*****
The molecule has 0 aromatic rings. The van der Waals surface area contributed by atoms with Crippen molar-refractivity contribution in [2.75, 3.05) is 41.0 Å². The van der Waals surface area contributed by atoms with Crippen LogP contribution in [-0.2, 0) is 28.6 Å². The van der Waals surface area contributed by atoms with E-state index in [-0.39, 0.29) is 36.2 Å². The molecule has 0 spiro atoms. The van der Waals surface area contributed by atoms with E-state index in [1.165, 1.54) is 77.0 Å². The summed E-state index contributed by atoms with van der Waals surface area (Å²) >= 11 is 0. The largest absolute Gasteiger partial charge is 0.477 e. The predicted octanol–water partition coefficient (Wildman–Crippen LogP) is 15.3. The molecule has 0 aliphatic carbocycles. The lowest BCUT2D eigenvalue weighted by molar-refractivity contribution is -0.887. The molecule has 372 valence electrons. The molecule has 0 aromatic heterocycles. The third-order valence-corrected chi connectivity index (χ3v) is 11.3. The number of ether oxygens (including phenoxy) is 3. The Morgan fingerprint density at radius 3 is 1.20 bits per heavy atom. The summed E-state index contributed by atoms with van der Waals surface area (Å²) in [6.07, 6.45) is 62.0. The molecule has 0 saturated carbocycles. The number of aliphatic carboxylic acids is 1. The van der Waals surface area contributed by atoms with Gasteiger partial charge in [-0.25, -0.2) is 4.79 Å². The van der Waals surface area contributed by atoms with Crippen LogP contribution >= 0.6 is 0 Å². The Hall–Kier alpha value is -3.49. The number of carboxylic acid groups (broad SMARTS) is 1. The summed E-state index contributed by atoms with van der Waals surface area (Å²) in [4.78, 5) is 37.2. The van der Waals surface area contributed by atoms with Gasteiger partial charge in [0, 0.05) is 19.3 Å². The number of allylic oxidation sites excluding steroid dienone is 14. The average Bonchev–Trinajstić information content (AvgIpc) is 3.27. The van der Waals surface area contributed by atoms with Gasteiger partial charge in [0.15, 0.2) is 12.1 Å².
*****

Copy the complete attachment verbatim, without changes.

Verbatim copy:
The molecule has 0 aromatic rings. The van der Waals surface area contributed by atoms with Crippen molar-refractivity contribution in [2.75, 3.05) is 41.0 Å². The van der Waals surface area contributed by atoms with Crippen LogP contribution in [-0.2, 0) is 28.6 Å². The van der Waals surface area contributed by atoms with E-state index in [-0.39, 0.29) is 36.2 Å². The molecule has 0 spiro atoms. The van der Waals surface area contributed by atoms with E-state index in [1.165, 1.54) is 77.0 Å². The summed E-state index contributed by atoms with van der Waals surface area (Å²) >= 11 is 0. The largest absolute Gasteiger partial charge is 0.477 e. The predicted octanol–water partition coefficient (Wildman–Crippen LogP) is 15.3. The molecule has 0 aliphatic carbocycles. The lowest BCUT2D eigenvalue weighted by molar-refractivity contribution is -0.887. The molecule has 372 valence electrons. The molecule has 0 aromatic heterocycles. The third-order valence-corrected chi connectivity index (χ3v) is 11.3. The number of ether oxygens (including phenoxy) is 3. The Morgan fingerprint density at radius 3 is 1.20 bits per heavy atom. The summed E-state index contributed by atoms with van der Waals surface area (Å²) in [6.07, 6.45) is 62.0. The molecule has 0 saturated carbocycles. The number of aliphatic carboxylic acids is 1. The van der Waals surface area contributed by atoms with Gasteiger partial charge in [-0.25, -0.2) is 4.79 Å². The van der Waals surface area contributed by atoms with Crippen LogP contribution >= 0.6 is 0 Å². The Hall–Kier alpha value is -3.49. The number of carboxylic acid groups (broad SMARTS) is 1. The summed E-state index contributed by atoms with van der Waals surface area (Å²) in [4.78, 5) is 37.2. The van der Waals surface area contributed by atoms with Gasteiger partial charge in [0, 0.05) is 19.3 Å². The number of allylic oxidation sites excluding steroid dienone is 14. The average Bonchev–Trinajstić information content (AvgIpc) is 3.27. The van der Waals surface area contributed by atoms with Gasteiger partial charge in [0.15, 0.2) is 12.1 Å².